Monday, July 01, 2013

If you don't see it, does it count?

The other day I saw a friend’s reference on Facebook to the Mary Chapin Carpenter song lyrics, “sometimes you're the windshield, sometimes you're the bug”. Certainly many can relate to that!

I do right now, for sure. The idea that God’s way is not our way has never been more apparent to me than it is at this time. The last year and a half has been very difficult and seems only to be getting more so as time wears on. I know that all manner of things will be well…eventually. But for right now, there seem to be a lot of people dying a long dang ways away and a lot of need in the immediate area of finances.

I love St. Louis. I really do. It is basically temperate – regardless of the high humidity and heat combination, I am telling you all – it is temperate when compared to five+ months of hot and the ongoing desertification of North Central Texas. The growing season here is amazing. There are a lot of the same types of plants in North Central Texas but who knew some of these trees and bushes actually bloom when allowed to thrive in rainwater and moderate temps?

I love the idea that when the temperatures in St. Louis rise above 60 degrees, the streets are full of people. Parks, sidewalk cafes, people sitting on their stoops – having a “stoop” even! I love it. I love my old house. Most of all, I love the Mississippi River and the Arch. Top all that with some of the finest people I have ever had to pleasure to come to know and love, it is just a great place to live, regardless of stupid magazine articles.

But I have been so tired lately.  I have not known what to do. Feelings of ineptitude, impotence have washed over me, making me weak and unsure of where I am headed. All the reasons why we came to St. Louis seemed to have evaporated above the multitude of trees into the beautiful blue skies.

I know that we are feeling the stress of loved ones lost to death. Knowing that it is a beginning of loss rather than an end makes the future seem dire. Being out of work adds to it, creating a negative sense of urgency. It allows us to wonder – what the hell are we doing? What have we done? Yet, always we are consciously aware that what we did was what we were supposed to do. And that all we have done can be claimed as good, regardless of what it seemed to be the cost.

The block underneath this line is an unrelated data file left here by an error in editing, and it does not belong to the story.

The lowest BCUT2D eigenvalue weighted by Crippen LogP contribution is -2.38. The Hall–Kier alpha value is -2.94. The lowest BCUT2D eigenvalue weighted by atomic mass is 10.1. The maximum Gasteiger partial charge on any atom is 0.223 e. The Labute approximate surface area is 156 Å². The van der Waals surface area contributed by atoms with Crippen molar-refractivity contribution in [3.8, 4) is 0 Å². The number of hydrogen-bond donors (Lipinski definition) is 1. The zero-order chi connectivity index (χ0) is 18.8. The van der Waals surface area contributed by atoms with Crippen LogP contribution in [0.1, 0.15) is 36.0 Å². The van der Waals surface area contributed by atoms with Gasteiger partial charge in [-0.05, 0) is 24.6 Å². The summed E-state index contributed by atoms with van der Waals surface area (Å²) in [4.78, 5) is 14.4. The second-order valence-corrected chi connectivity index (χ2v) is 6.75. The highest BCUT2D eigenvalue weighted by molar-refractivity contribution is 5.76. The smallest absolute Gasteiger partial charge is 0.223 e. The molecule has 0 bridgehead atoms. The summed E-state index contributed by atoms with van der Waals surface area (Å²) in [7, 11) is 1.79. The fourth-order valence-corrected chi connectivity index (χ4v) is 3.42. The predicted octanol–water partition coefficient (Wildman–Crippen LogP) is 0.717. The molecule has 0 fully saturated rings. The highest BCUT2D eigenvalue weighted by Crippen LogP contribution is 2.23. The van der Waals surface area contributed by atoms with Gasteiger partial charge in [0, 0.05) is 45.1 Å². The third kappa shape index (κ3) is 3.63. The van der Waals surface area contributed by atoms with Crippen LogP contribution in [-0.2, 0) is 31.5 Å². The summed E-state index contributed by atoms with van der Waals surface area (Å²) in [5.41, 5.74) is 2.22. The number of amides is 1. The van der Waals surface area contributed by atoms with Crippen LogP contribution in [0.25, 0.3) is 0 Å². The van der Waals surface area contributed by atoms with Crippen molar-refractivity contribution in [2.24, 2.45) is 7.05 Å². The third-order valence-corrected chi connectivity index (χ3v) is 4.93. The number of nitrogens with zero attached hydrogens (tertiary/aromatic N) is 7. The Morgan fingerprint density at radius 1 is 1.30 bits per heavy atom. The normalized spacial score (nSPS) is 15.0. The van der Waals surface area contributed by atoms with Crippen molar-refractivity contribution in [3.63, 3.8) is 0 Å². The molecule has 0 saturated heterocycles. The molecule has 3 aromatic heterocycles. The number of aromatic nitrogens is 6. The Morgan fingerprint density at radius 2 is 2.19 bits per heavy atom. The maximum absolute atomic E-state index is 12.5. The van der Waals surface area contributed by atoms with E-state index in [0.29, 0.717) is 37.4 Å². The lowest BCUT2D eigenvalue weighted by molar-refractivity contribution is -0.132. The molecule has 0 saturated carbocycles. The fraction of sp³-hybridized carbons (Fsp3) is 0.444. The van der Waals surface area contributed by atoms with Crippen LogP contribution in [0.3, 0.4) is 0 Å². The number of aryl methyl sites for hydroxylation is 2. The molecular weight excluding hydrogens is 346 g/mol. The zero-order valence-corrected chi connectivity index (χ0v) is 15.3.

But now, it almost seems as if there is a siren going off in the far distance, calling out to us…get up, go, it is time. Of course, whatever is calling is not giving a direction…just an order.

Mary Chapin Carpenter goes on to sing, “Sometimes it all comes together, sometimes you’re gonna lose it all.” Sunday’s gospel spelled it out basically the same way. (Luke 9:51-62)  I know beyond a doubt that we were called and continue to be called by God to live our lives according to God’s will. I know that sometimes we try to plow a straight line but forget and look back over our shoulders and the row goes all wacky. I know that sometimes we get attached to the things that hold us in place too long. It is so much easier to stay in a job that seems god-less and toxic than it is to say, “take this job and shove it, I ain't workin' here no more.” A salary is a very nice thing to have, as is insurance.

I have been on the margins for as long as I can remember. It is from there that my voice most often spoke. It was from there that people were able to respond. There are a lot more people on the margins that most (even those there) will ever realize. Yet in these last five years, I have found the comfort of the middle stream, floating comfortably along with the current, feeling safe. And if not “happy”, at least I was not anxious about the day to day worries associated with money. Bills were being paid, everyone in our house was basically healthy and if we weren't,  at least two of us had insurance. That is…until…until the jagged rocks popped up in the middle of the channel, catching me unaware, to change it all.